1Professor Hayder K.Hassoun, 2Professor Akram Al-Mahdawi, 1 Huda Khadi

1Faculty of Medicine, Baghdad University, baghdad, Iraq; 2Faculty of Medicine, Kufa University, Annajaf, Iraq


Currently MS disease activity, neurodegeneration and treatment response are assessed mainly through clinical evaluation and magnetic resonance imaging. These measures lack sensitivity and accuracy, so new biomarkers are necessary.

Several markers have been studied and to date among the most promising is the neurofilament light chain (NfL).Many studies have shown elevated CSF Nf levels in a wide variety of neurological disorders in which axonal degeneration occurs including MS.The release of NfL into the peripheral blood represents a significant opportunity for monitoring disease activity and progression without the need for the more invasive CSF sampling.this study is conducted to assess the relationship between serum neurofilament (NfL & NfH chain) levels and the disease type, duration, disease activity, severity, and other variables among Iraqi multiple sclerosis patients.

Material(s) and Method(s):

Patients and Methods: A case-control study was conducted in the Middle-Euphrates-Neuroscience Centre, Al-Najaf, over a period of 4 months from June to October, 2019. Fifty-six Adult patients who fulfilled the revised McDonalds

criteria (2017) for the diagnosis of MS and forty four healthy controls were enrolled. Serum samples for NfL and NfH were collected and processed using ELISA method, the results were compared for MS patients and controls ; the serum

results of MS patients were also correlated to type of MS,disease duration,,EDSS, MSSS,and disease activity (as detected by MRI Gadolinium enhancement and clinical relapses) .The NFL and NfH levels were also compared between treated and untreated patients and the treatment group was subdivided and compared to each other according to the type of treatment.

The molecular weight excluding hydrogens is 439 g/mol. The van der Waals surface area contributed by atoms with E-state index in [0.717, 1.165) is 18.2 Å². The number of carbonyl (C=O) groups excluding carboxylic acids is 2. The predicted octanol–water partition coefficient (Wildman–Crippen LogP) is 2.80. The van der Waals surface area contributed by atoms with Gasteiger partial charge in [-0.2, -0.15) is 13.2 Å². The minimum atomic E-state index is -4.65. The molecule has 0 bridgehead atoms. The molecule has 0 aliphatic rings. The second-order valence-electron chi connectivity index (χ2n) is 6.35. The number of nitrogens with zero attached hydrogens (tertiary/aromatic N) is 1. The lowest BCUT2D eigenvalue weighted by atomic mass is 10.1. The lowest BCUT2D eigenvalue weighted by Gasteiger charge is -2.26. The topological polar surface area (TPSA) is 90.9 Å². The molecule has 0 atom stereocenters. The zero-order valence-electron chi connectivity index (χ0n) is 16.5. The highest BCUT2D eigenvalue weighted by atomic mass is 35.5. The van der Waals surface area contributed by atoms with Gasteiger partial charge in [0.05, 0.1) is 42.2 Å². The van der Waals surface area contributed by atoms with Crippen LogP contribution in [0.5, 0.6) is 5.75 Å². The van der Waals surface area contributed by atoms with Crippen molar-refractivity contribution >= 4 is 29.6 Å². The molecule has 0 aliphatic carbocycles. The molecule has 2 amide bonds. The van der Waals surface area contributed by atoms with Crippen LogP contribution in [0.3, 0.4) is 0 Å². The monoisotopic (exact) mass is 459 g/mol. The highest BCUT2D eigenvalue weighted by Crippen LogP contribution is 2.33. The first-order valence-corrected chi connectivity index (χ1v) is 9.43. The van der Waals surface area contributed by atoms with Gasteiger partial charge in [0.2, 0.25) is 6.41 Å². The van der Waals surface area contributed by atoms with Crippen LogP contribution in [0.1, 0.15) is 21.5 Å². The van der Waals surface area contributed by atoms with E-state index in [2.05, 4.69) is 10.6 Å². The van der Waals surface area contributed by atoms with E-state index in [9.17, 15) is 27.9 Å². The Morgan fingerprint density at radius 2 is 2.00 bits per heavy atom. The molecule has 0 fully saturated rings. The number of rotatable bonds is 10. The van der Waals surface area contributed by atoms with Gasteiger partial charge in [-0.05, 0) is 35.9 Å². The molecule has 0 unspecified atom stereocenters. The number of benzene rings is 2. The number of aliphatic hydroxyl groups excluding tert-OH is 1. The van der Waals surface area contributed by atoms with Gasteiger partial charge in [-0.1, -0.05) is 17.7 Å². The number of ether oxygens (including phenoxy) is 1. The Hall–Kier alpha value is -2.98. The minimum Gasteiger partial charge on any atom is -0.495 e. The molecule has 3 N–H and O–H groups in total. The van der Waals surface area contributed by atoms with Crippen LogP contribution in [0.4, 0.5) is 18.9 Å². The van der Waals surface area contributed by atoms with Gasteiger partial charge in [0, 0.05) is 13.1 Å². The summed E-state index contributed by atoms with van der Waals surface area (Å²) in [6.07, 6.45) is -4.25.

Fifty-six cases were enrolled in the study. Mean age (SD) was 34.3 (9.1) years with a median disease duration of 3 (0 – 14) years. Forty-four subjects were included as controls with a mean age of 33.7 (SD = 7.2). The male: female ratio was 1:3 for the cases and 1:2 for controls. Forty-nine patients (83%) had RRMS, six patients (10%) had SPMS and one patient (1.7%) with PPMS. Forty-eight patients (81%) had no gadolinium-enhanced lesions on MRI. Forty-four patients (74.6%) were on remission at the time of data collection, and twelve patients (24.4%) were in clinical relapse. The mean serum NfL level

for cases was 133.3 (SD = 62.6) pg/ml which is significantly higher than that for controls (Mean = 80 pg/ml; SD = 22.5; p value <0.001). The mean serum NfH level was 3654.5 (SD = 567.8) pg/ml for cases which is also significantly higher

than the levels obtained from healthy subjects (408.8 pg/ml; SD = 343.5; p value < 0.001). The mean serum NfL and NfH levels were not significantly different between patients with negative and positive gadolinium-enhancedlesions. There were no significant correlations between serum NfL and NfH levels, and EDSS, MSSS, age, type and duration of the disease, or treatment status. Regression analysis using NfL and NfH as dependent variables, and age, duration, type of MS, EDSS, MSSS, treatment status,and MRI- enhanced gadolinium lesions as the independent variables didn’t demonstrate any significant relationships.


Measuring serum NfL and NfH may represent a potentially significant biomarker for prognostication and making treatment decisions in MS with avoiding the more invasive and inconvenient CSF sampling. In this study Serum NfL and NfH levels are elevated in patients with MS when compared to controls but they don’t correlate with the presence or number of gadolinium enhanced MRI lesions, disability, or disease severity. however, for the future studies in this field using a more sensitive methods for assessment of NFs in serum with longitudinal sampling may yield a more accurate and reproducible results.